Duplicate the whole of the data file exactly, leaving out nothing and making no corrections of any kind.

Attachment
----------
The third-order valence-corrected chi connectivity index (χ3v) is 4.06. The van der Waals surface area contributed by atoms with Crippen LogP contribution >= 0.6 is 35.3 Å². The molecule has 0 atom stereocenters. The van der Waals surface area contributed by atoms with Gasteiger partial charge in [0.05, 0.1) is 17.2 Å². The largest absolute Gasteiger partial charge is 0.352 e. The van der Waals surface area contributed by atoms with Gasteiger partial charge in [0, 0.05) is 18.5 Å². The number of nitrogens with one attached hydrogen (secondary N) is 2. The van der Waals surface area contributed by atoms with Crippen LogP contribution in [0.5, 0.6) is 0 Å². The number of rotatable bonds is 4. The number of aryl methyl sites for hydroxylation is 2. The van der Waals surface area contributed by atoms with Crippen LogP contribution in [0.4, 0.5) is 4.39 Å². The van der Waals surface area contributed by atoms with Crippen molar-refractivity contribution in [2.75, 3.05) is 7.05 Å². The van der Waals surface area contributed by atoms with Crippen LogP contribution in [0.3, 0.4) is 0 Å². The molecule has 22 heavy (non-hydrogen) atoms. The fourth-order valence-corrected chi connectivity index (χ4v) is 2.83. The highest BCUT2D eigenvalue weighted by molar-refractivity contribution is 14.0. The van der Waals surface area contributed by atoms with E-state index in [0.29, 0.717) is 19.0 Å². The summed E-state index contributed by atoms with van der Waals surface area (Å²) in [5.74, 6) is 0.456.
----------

The third-order valence-corrected chi connectivity index (χ3v) is 4.06. The van der Waals surface area contributed by atoms with Crippen LogP contribution >= 0.6 is 35.3 Å². The molecule has 0 atom stereocenters. The van der Waals surface area contributed by atoms with Gasteiger partial charge in [0.05, 0.1) is 17.2 Å². The largest absolute Gasteiger partial charge is 0.352 e. The van der Waals surface area contributed by atoms with Gasteiger partial charge in [0, 0.05) is 18.5 Å². The number of nitrogens with one attached hydrogen (secondary N) is 2. The van der Waals surface area contributed by atoms with Crippen LogP contribution in [0.5, 0.6) is 0 Å². The number of rotatable bonds is 4. The number of aryl methyl sites for hydroxylation is 2. The van der Waals surface area contributed by atoms with Crippen LogP contribution in [0.4, 0.5) is 4.39 Å². The van der Waals surface area contributed by atoms with Crippen molar-refractivity contribution in [2.75, 3.05) is 7.05 Å². The van der Waals surface area contributed by atoms with Crippen LogP contribution in [0.3, 0.4) is 0 Å². The molecule has 22 heavy (non-hydrogen) atoms. The fourth-order valence-corrected chi connectivity index (χ4v) is 2.83. The highest BCUT2D eigenvalue weighted by molar-refractivity contribution is 14.0. The van der Waals surface area contributed by atoms with E-state index in [0.29, 0.717) is 19.0 Å². The summed E-state index contributed by atoms with van der Waals surface area (Å²) in [5.74, 6) is 0.456.